A simple basic bone broth recipe is all one needs to get rolling on increasing the collagen and nutrients so plentiful in a properly prepared broth. There is no magic to this and certainly no mystery. Bone broth has been used for more years than most of us think. Yes, it has quite a history. A word about these wonderful, collagen-heavy bones: they make for a stock that’s gelatinous at room temperature. Don’t let texture alarm you; it’s a sign you did it the correct way. Bravo!
- Grass-fed beef, chicken or other healthy animal bones
- 1 tablespoon vinegar – apple cider, preferably
- Enough purified water to cover the bones in a crock pot (my favorite)
- Place the bones in your crockpot or pot of choice and cover with water and vinegar.
- The bones must be cooked at a very low temperature for quite some time.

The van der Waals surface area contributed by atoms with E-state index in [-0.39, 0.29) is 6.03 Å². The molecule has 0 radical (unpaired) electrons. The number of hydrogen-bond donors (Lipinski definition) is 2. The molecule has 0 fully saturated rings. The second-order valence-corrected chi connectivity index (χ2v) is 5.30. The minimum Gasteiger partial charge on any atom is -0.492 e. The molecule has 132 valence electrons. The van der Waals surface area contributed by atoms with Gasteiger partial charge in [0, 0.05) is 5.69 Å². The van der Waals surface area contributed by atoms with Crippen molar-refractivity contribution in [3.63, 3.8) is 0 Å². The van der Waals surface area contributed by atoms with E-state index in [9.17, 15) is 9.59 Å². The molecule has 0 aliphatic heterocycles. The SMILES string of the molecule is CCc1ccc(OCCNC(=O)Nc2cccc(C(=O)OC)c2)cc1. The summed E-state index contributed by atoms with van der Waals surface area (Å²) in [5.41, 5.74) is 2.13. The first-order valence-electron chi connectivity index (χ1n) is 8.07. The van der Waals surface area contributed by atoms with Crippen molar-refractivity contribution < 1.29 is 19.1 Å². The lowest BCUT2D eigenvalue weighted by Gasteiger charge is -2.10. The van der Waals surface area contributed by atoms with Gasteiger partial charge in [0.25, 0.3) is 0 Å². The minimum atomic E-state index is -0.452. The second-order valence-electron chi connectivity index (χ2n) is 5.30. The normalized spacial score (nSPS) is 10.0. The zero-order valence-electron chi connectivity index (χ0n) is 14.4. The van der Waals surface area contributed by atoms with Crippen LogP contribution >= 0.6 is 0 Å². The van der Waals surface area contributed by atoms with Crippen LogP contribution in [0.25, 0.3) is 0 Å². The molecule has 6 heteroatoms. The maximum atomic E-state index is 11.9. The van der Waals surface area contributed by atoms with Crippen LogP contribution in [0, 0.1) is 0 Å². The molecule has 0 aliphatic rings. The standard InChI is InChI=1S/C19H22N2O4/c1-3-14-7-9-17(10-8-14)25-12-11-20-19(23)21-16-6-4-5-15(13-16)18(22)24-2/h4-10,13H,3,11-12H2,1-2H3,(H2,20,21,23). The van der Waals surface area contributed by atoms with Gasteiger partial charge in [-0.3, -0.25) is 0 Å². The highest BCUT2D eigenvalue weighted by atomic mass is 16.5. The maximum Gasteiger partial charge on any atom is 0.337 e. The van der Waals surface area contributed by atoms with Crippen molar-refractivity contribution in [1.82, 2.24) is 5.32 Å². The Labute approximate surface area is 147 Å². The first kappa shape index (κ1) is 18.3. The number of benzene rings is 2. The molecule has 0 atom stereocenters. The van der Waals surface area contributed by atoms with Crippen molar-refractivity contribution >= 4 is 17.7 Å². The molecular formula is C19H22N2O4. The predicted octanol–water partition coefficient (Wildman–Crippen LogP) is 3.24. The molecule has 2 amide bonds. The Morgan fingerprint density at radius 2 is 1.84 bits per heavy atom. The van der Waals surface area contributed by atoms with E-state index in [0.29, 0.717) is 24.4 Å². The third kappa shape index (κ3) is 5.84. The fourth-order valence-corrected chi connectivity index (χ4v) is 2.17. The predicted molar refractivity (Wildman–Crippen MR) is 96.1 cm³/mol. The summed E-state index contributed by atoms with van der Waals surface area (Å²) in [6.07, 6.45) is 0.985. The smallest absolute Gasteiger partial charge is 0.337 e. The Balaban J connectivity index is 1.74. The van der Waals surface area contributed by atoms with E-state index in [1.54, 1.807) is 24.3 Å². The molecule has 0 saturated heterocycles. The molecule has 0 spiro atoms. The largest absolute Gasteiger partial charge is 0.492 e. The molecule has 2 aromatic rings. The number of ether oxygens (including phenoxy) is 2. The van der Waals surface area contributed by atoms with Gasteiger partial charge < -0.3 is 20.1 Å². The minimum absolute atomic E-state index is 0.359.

- Set your crock pot to low and cook for 14-20 hours.
- Or simmer over low heat for up to 24 hours on a stove top – sometimes longer.
- The longer the simmering, the more gelatin is produced from the collagen-laden joints and the release of trace minerals found in the bones.
- Remove the bones and small scraps of broken bones.
- Enjoy any little bits of meat that fall off or can be pulled off the bones.
- Enjoy the marrow on a plate if you have some!
- Drink in a cup or soup bowl, or learn how to use your broth in other recipes.
- Salt if you wish.
- Keep covered and refrigerated.
- The gelatin will gel and harden only when cooled/chilled.
For this recipe stick to purchasing animal knuckles and thick leg bones, as the knuckles contain more cartilage and collagen. You want bones that have marrow in them, ones that are considered ideal soup bones. If you mix and match animal bones, you’ll alter the flavor. I feel it is best to stick with one animal per bone broth.
You add vinegar to the recipe, as it helps to leach out the minerals from the bones. Apple cider is ideal; white vinegar will leave behind a harsh flavor.